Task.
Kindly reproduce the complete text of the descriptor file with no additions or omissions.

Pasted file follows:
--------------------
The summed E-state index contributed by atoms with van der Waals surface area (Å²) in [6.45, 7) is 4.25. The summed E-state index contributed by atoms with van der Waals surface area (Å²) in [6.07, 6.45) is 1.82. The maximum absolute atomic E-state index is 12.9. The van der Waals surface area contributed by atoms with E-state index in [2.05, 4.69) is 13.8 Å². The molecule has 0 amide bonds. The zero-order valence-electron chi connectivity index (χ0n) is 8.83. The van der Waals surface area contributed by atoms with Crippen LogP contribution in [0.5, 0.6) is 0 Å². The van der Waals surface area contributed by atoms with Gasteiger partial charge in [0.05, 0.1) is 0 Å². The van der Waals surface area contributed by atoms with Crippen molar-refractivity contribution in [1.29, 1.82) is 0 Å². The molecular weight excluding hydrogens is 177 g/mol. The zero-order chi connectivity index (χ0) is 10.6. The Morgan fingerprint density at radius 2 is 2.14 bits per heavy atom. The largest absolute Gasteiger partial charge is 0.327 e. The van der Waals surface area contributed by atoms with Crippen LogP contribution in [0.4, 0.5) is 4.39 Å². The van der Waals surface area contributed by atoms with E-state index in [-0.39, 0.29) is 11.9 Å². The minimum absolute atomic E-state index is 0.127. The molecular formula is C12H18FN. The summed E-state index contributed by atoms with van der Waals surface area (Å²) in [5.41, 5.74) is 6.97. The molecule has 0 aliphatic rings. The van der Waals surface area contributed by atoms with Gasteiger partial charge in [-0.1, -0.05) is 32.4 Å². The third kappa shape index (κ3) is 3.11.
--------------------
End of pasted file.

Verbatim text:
The summed E-state index contributed by atoms with van der Waals surface area (Å²) in [6.45, 7) is 4.25. The summed E-state index contributed by atoms with van der Waals surface area (Å²) in [6.07, 6.45) is 1.82. The maximum absolute atomic E-state index is 12.9. The van der Waals surface area contributed by atoms with E-state index in [2.05, 4.69) is 13.8 Å². The molecule has 0 amide bonds. The zero-order valence-electron chi connectivity index (χ0n) is 8.83. The van der Waals surface area contributed by atoms with Crippen LogP contribution in [0.5, 0.6) is 0 Å². The van der Waals surface area contributed by atoms with Gasteiger partial charge in [0.05, 0.1) is 0 Å². The van der Waals surface area contributed by atoms with Crippen molar-refractivity contribution in [1.29, 1.82) is 0 Å². The molecular weight excluding hydrogens is 177 g/mol. The zero-order chi connectivity index (χ0) is 10.6. The Morgan fingerprint density at radius 2 is 2.14 bits per heavy atom. The largest absolute Gasteiger partial charge is 0.327 e. The van der Waals surface area contributed by atoms with Crippen LogP contribution in [0.4, 0.5) is 4.39 Å². The van der Waals surface area contributed by atoms with E-state index in [-0.39, 0.29) is 11.9 Å². The minimum absolute atomic E-state index is 0.127. The molecular formula is C12H18FN. The summed E-state index contributed by atoms with van der Waals surface area (Å²) in [5.41, 5.74) is 6.97. The molecule has 0 aliphatic rings. The van der Waals surface area contributed by atoms with Gasteiger partial charge in [-0.1, -0.05) is 32.4 Å². The third kappa shape index (κ3) is 3.11.